Heat Treating - 1: The Heat Treating Process
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WARNING: Machine tools present a safety hazard. Improper operation can result in severe injury. These topics are for non-laboratory study only and are not to be used in conjunction with the operation of any tool or machine described herein. Never use a machine tool without the supervision of a qualified instructor.
A machinist will often be required to machine steels that have been previously heat-treated. It is important, therefore, that they be able to recognize that the steel has been heat treated and to understand how the treatment changed the steel. Armed with this knowledge the machinist can select the best machinery, cutting tools, and cutting conditions.
If a machinist works as a tool and die maker they will be working quite a bit with tool steels. These metal*s are machined in a soft condition, heat-treated to gain hardness, and then finish machined with a grinding or lapping process that can handle the hardness.

Other times a machinist may need to work on a weldment that - due to the welding process - has many internal stresses. They must stress relieve the weldment prior to machining to prevent distortion after machining. In this case the heat treating process is not to make the work piece harder. It is to make the work piece more machinable and, in truth, makes the metal* a bit softer.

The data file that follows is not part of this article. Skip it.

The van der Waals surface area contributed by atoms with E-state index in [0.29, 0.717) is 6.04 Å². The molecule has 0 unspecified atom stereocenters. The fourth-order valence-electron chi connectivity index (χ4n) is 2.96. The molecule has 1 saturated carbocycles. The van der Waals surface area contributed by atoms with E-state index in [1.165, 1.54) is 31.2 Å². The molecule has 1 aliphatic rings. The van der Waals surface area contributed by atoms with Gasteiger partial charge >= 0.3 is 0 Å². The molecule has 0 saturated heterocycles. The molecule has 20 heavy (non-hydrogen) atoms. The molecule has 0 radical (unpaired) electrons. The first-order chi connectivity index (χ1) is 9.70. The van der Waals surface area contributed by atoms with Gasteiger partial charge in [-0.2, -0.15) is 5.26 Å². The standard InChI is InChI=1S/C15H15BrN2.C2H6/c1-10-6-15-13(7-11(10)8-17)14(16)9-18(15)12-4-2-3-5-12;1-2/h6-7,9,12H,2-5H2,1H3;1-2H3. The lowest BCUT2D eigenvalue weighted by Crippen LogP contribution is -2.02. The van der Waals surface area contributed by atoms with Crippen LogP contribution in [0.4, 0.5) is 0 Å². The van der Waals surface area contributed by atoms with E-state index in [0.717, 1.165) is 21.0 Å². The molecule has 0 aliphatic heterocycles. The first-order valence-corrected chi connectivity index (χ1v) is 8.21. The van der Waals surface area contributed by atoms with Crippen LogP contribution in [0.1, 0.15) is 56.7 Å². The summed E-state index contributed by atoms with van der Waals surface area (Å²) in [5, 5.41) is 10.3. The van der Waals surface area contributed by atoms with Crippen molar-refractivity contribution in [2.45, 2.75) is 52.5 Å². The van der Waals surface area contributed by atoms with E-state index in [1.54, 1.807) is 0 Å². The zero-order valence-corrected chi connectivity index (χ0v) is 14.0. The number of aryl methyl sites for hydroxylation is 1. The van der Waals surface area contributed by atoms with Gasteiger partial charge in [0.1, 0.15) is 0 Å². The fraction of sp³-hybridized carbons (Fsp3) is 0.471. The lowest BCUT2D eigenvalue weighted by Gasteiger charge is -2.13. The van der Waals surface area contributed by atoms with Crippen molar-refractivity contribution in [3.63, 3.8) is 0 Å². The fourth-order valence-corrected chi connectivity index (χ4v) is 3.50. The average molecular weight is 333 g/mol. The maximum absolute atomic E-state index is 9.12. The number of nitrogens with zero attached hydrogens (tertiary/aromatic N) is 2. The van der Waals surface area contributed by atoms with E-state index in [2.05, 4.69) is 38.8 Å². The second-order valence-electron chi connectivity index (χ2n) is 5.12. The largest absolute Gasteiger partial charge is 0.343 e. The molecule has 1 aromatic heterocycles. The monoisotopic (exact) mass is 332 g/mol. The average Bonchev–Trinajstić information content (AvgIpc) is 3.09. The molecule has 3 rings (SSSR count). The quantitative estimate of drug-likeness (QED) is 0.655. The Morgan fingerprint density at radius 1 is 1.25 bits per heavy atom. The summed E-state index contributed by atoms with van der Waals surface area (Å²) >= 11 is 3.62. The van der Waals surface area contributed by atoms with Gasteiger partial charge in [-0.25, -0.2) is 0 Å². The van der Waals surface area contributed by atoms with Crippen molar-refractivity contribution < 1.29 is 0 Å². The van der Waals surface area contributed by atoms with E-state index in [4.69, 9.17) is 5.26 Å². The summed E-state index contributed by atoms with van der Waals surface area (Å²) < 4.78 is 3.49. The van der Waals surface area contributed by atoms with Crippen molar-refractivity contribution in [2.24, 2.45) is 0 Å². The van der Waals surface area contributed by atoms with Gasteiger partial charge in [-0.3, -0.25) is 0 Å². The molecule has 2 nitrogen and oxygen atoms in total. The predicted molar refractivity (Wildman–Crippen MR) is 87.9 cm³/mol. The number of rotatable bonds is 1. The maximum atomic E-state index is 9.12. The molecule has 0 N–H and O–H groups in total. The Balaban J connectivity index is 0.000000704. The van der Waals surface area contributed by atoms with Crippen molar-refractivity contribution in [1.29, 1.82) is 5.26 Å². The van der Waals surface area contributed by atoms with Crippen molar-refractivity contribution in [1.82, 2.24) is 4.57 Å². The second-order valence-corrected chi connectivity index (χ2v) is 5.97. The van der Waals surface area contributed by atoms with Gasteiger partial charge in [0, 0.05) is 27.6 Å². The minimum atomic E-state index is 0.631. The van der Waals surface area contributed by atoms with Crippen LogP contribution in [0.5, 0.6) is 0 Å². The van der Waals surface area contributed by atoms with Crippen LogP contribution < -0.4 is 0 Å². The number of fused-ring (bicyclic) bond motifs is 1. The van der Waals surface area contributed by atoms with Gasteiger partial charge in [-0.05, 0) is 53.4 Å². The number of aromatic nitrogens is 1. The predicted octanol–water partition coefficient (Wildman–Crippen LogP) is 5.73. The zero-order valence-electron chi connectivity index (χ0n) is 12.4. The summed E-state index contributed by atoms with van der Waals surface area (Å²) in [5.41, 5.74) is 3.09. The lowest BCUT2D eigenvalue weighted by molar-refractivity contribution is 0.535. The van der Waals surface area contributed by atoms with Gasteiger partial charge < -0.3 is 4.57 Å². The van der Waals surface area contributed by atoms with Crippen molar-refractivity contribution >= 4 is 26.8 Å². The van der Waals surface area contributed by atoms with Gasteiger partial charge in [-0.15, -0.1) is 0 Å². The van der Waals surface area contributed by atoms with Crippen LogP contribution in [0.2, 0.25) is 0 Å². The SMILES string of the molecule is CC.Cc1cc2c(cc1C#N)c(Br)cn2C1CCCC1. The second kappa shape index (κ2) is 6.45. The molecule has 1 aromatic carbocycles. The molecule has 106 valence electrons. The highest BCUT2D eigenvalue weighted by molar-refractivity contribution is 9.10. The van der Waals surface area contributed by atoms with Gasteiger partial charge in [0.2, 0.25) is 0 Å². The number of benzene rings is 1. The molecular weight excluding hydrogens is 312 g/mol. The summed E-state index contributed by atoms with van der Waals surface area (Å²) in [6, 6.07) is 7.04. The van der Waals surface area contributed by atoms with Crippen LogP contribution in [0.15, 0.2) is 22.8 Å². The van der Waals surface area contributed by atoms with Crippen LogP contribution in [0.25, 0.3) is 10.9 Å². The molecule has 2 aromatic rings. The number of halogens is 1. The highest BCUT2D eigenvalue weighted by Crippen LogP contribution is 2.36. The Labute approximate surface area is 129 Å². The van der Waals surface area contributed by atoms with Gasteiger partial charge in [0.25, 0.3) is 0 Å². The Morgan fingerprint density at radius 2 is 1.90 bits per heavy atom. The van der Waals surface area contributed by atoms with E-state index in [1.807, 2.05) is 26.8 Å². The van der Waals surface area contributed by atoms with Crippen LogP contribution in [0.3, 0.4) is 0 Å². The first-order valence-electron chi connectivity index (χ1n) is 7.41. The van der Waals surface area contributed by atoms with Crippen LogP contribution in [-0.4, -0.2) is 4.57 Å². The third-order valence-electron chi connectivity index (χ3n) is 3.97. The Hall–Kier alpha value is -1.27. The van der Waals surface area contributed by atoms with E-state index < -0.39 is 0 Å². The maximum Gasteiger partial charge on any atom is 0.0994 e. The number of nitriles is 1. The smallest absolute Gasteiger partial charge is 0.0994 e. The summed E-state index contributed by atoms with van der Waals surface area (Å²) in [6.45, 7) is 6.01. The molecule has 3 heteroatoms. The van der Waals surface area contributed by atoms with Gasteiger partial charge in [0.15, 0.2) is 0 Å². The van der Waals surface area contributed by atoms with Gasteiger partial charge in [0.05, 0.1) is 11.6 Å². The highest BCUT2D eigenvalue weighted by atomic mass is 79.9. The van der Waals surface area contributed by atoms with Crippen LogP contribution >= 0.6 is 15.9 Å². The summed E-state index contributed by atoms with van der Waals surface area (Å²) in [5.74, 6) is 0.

Regardless of the reason for the heat treating, the basic process is the same and has three steps.

  1. Heat the metal* to a specific temperature
  2. Hold the metal* at that temperature for a specific amount of time
  3. Cool the metal* in a specific manner
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label: heat treating, annealing, normalizing, stress relieving,. qunench, quench temper, tool steels, hardness, Brinell, rockwell, alloyed steel, carbon contenet